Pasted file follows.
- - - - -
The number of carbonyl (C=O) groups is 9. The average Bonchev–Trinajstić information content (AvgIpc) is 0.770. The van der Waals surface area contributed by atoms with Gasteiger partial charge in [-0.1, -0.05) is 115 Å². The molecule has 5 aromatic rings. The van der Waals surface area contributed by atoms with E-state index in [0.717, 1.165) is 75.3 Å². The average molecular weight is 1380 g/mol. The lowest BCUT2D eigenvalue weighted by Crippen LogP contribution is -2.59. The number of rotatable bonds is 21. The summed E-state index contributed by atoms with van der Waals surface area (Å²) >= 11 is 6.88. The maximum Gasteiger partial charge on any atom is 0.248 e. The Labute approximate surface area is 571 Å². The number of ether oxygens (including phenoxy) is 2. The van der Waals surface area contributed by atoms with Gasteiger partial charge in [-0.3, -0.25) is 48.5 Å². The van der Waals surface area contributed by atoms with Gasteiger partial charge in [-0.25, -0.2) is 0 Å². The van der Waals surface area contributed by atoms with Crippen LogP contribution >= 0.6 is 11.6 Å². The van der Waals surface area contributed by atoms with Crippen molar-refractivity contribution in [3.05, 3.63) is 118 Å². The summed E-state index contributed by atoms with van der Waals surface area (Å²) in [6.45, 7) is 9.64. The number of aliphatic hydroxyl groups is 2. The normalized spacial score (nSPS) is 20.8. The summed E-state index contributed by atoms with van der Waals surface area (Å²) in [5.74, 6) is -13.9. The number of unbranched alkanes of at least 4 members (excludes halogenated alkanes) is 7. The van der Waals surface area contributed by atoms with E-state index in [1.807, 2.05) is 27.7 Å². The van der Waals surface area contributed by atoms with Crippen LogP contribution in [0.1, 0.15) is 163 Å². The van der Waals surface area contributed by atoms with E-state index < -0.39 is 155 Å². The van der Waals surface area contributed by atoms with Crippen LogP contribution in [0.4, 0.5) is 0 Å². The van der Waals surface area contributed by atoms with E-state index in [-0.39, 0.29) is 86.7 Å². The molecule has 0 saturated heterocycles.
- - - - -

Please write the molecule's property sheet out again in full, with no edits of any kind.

The number of carbonyl (C=O) groups is 9. The average Bonchev–Trinajstić information content (AvgIpc) is 0.770. The van der Waals surface area contributed by atoms with Gasteiger partial charge in [-0.1, -0.05) is 115 Å². The molecule has 5 aromatic rings. The van der Waals surface area contributed by atoms with E-state index in [0.717, 1.165) is 75.3 Å². The average molecular weight is 1380 g/mol. The lowest BCUT2D eigenvalue weighted by Crippen LogP contribution is -2.59. The number of rotatable bonds is 21. The summed E-state index contributed by atoms with van der Waals surface area (Å²) >= 11 is 6.88. The maximum Gasteiger partial charge on any atom is 0.248 e. The Labute approximate surface area is 571 Å². The number of ether oxygens (including phenoxy) is 2. The van der Waals surface area contributed by atoms with Gasteiger partial charge in [-0.3, -0.25) is 48.5 Å². The van der Waals surface area contributed by atoms with Gasteiger partial charge in [-0.25, -0.2) is 0 Å². The van der Waals surface area contributed by atoms with Crippen LogP contribution >= 0.6 is 11.6 Å². The van der Waals surface area contributed by atoms with Crippen molar-refractivity contribution in [3.05, 3.63) is 118 Å². The summed E-state index contributed by atoms with van der Waals surface area (Å²) in [6.45, 7) is 9.64. The number of aliphatic hydroxyl groups is 2. The normalized spacial score (nSPS) is 20.8. The summed E-state index contributed by atoms with van der Waals surface area (Å²) in [5.74, 6) is -13.9. The number of unbranched alkanes of at least 4 members (excludes halogenated alkanes) is 7. The van der Waals surface area contributed by atoms with E-state index in [1.807, 2.05) is 27.7 Å². The van der Waals surface area contributed by atoms with Crippen LogP contribution in [0.1, 0.15) is 163 Å². The van der Waals surface area contributed by atoms with E-state index < -0.39 is 155 Å². The van der Waals surface area contributed by atoms with Crippen LogP contribution in [0.4, 0.5) is 0 Å². The van der Waals surface area contributed by atoms with E-state index in [-0.39, 0.29) is 86.7 Å². The molecule has 0 saturated heterocycles.